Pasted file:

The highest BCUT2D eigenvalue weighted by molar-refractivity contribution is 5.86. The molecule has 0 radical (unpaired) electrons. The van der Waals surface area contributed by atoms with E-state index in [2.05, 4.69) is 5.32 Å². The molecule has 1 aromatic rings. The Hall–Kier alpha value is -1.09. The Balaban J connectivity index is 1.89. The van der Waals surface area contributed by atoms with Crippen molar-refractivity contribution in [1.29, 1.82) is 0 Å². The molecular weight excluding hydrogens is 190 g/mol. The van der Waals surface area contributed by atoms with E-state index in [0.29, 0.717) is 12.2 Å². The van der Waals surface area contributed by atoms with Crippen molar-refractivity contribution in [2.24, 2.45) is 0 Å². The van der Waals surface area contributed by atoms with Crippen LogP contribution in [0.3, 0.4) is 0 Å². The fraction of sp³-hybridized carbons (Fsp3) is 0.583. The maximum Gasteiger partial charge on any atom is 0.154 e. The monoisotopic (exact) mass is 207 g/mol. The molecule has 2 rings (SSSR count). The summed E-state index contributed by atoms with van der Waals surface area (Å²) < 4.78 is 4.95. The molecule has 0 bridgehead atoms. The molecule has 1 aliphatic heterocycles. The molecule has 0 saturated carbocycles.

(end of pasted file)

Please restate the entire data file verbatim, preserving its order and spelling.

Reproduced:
The highest BCUT2D eigenvalue weighted by molar-refractivity contribution is 5.86. The molecule has 0 radical (unpaired) electrons. The van der Waals surface area contributed by atoms with E-state index in [2.05, 4.69) is 5.32 Å². The molecule has 1 aromatic rings. The Hall–Kier alpha value is -1.09. The Balaban J connectivity index is 1.89. The van der Waals surface area contributed by atoms with Crippen molar-refractivity contribution in [1.29, 1.82) is 0 Å². The molecular weight excluding hydrogens is 190 g/mol. The van der Waals surface area contributed by atoms with E-state index in [0.29, 0.717) is 12.2 Å². The van der Waals surface area contributed by atoms with Crippen molar-refractivity contribution in [2.24, 2.45) is 0 Å². The van der Waals surface area contributed by atoms with Crippen LogP contribution in [0.3, 0.4) is 0 Å². The fraction of sp³-hybridized carbons (Fsp3) is 0.583. The maximum Gasteiger partial charge on any atom is 0.154 e. The monoisotopic (exact) mass is 207 g/mol. The molecule has 2 rings (SSSR count). The summed E-state index contributed by atoms with van der Waals surface area (Å²) < 4.78 is 4.95. The molecule has 0 bridgehead atoms. The molecule has 1 aliphatic heterocycles. The molecule has 0 saturated carbocycles.